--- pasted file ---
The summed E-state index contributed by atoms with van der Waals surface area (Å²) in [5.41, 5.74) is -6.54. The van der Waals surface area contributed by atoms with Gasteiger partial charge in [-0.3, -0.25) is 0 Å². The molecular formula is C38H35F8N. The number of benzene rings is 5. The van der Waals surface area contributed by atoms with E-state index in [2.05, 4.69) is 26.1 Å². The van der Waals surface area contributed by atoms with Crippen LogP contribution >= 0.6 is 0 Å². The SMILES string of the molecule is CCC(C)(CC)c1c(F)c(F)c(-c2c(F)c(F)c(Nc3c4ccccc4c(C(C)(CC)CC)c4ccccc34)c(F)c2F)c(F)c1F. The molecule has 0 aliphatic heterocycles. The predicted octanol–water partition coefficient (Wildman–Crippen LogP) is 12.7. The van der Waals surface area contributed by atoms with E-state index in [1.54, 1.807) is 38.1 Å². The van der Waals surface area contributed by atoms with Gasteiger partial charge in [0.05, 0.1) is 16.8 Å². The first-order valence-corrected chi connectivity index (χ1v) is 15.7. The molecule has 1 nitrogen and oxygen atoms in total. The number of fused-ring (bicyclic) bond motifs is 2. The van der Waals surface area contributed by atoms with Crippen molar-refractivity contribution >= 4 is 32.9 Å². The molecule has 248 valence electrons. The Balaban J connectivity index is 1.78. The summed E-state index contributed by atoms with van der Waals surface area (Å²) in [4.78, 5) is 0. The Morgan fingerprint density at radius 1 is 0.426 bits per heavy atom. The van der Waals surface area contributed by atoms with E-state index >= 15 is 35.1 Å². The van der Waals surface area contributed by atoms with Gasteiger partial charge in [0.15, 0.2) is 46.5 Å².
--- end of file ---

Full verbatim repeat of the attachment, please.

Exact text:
The summed E-state index contributed by atoms with van der Waals surface area (Å²) in [5.41, 5.74) is -6.54. The van der Waals surface area contributed by atoms with Gasteiger partial charge in [-0.3, -0.25) is 0 Å². The molecular formula is C38H35F8N. The number of benzene rings is 5. The van der Waals surface area contributed by atoms with E-state index in [2.05, 4.69) is 26.1 Å². The van der Waals surface area contributed by atoms with Crippen LogP contribution >= 0.6 is 0 Å². The SMILES string of the molecule is CCC(C)(CC)c1c(F)c(F)c(-c2c(F)c(F)c(Nc3c4ccccc4c(C(C)(CC)CC)c4ccccc34)c(F)c2F)c(F)c1F. The molecule has 0 aliphatic heterocycles. The predicted octanol–water partition coefficient (Wildman–Crippen LogP) is 12.7. The van der Waals surface area contributed by atoms with E-state index in [1.54, 1.807) is 38.1 Å². The van der Waals surface area contributed by atoms with Gasteiger partial charge in [0.05, 0.1) is 16.8 Å². The first-order valence-corrected chi connectivity index (χ1v) is 15.7. The molecule has 1 nitrogen and oxygen atoms in total. The number of fused-ring (bicyclic) bond motifs is 2. The van der Waals surface area contributed by atoms with Crippen molar-refractivity contribution >= 4 is 32.9 Å². The molecule has 248 valence electrons. The Balaban J connectivity index is 1.78. The summed E-state index contributed by atoms with van der Waals surface area (Å²) in [4.78, 5) is 0. The Morgan fingerprint density at radius 1 is 0.426 bits per heavy atom. The van der Waals surface area contributed by atoms with E-state index >= 15 is 35.1 Å². The van der Waals surface area contributed by atoms with Gasteiger partial charge in [0.15, 0.2) is 46.5 Å².